10 Indian Albums Turning 10 Years Old in 2019
2009 in Indian alternative gave us incredibly memorable metal, fusion, electronic and more which still hold up
While the year 2009 saw the global success of the likes of Lady Gaga, the mercurial rise of Britain’s Got Talent winner Susan Boyle on the charts and the untimely death of Michael Jackson, closer home was an important year for different reasons.
With top-notch studio services and production gear lined up, Indian artists put out important releases, some of which have stood the test of time even a decade later. While some bands are no longer active, others have occupied an influential space in Indian alternative music.
Something Relevant ”“ Feels Good 2B Live
December 19th, 2009, Silk Road/Relevant Records/Universal India
Mumbai jam band Something Relevant were making crowds move to jazz, funk and rock much before today’s soul and jazz bands had even picked up an instrument. Their debut album Feels Good 2B Live featured songs like “Harry Mole” and “Aha,” which were perfect as any party-starters. Bonus points for the expansive artwork by Sameer Kulavoor of Bombay Duck Designs that certainly comes to life with the music playing in the background.
Swarathma ”“ Swarathma
April 20th, 2009, Virgin/EMI India
Mysuru folk rockers Swarathma made their biggest jump with their debut self-titled album, which came as part of the winnings of Hindi rock band competition Radio City Live. Produced by fusion veterans Indian Ocean’s Amit Kilam, Swarathma brought together all the hues and moods of the band perfectly, from the electrifying “Patte Saare” to the groovy “Ee Bhoomi” and feel-good tracks like “Barsenge” and “Pyaar ke Rang,” closing with the poignant plea for water conservation with classical powerhouse voice Shubha Mudgal on “Pyaasi.”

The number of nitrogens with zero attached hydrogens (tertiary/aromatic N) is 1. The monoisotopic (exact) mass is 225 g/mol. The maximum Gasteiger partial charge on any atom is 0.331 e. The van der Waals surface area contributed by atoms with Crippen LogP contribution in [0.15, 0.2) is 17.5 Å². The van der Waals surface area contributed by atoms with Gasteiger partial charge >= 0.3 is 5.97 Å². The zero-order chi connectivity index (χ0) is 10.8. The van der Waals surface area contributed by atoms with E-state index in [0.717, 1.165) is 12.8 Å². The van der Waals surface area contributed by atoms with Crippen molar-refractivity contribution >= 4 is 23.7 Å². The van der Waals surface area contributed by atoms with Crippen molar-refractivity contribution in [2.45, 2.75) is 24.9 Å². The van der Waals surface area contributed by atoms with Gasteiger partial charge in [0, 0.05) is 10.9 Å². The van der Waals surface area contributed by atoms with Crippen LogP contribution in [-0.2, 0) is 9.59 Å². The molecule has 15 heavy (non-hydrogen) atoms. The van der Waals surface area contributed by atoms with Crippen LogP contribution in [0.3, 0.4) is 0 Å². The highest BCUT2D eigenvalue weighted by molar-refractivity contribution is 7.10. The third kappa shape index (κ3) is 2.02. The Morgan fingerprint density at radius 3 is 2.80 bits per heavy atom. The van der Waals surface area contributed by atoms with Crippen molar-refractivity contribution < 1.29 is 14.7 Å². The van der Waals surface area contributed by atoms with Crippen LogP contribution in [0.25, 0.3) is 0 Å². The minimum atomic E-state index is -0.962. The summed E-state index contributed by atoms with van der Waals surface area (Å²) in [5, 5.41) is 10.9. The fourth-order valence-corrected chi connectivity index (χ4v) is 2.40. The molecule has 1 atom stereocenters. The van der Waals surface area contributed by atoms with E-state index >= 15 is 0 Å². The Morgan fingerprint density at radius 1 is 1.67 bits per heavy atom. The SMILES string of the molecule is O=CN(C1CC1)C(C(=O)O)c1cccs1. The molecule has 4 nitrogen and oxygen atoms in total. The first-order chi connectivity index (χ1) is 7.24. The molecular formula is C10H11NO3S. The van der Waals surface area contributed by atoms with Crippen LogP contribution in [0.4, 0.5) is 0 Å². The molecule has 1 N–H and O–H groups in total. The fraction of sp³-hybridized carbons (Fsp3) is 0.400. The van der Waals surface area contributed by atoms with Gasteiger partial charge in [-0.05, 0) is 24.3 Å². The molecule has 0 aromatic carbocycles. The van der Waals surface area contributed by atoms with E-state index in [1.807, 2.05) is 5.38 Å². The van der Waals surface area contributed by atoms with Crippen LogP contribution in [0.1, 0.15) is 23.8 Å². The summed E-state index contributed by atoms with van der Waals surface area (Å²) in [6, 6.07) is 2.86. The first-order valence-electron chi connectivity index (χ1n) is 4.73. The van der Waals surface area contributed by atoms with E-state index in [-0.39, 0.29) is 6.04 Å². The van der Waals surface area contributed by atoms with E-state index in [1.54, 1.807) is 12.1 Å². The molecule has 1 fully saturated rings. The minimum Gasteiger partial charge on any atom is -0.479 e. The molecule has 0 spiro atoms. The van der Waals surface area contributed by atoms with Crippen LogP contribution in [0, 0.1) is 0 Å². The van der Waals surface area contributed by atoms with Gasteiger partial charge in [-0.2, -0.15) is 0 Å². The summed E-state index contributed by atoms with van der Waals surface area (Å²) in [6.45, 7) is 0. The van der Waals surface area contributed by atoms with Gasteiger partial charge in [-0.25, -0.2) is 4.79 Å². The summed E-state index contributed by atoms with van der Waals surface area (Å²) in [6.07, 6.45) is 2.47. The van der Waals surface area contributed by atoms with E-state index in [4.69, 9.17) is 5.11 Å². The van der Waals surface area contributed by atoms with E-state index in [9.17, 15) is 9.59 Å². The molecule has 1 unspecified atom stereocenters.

Bhayanak Maut ”“ Untitled
August 4th, 2009, Grey and Saurian
Mumbai metallers Bhayanak Maut introduced their new avatar in the run up to their second full-length album ”“ vocalist Sunneith Revankar had joined and along with Vinay Venkatesh, they became the guttural twins. In addition to their quick-paced growl fests through songs like “Habemus Papum” and “Tit for Twat,” Bhayanak Maut brought demolishing energy on tracks like “Ungentle,” “Blasted Beyond Belief” and “You’re Perfect, Now Change.” For additional laughs, their homophone-heavy “MNS Messenger” remains a crowd favorite.
Infernal Wrath ”“ Inside of Me
August 15th, 2009, Counter Culture Records
Ever since they split up in 2012, the calls for death metal band Infernal Wrath’s reunion haven’t stopped. Nor should they, considering their only album Inside of Me was testament to one of the country’s greatest death metal bands. We’re not talking just about vocalist Afaque Azad’s madman avatar when he’s holding a mic and getting into moshpits, but also breakneck drumming from Prashant Paradkar aka JP and guitar work from Amnish Lohire and Pradeep Pande on songs like “The Destruction of the Third Temple.” Keyboardist Sushan Shetty is adds textures on “Truth” and “This Everlasting Journey,” which rounds off a perfectly cryptic Middle Eastern-tinged death metal record.
Soundpad ”“ Soundpad
May 2009, British Council/Virgin
In 2009, Indian indie’s best were selected courtesy of British Council to enter the studio with Britain’s veteran sound engineer John Leckie (Radiohead). Soundpad got a lot of press during its making, but the compilation itself stands strong as a representation of where Indian rock was heading ”“ from the psychedelic hues of New Delhi band Indigo Children to the electronic turn that Medusa took (soon becoming Sky Rabbit). Representing the folk and fusion side of things were New Delhi fusion masters Advaita and Bengaluru-based Swarathma, who were riding high on the release of their album, releasing the fun-filled and philosophical song “Yeshu, Allah aur Krishna.”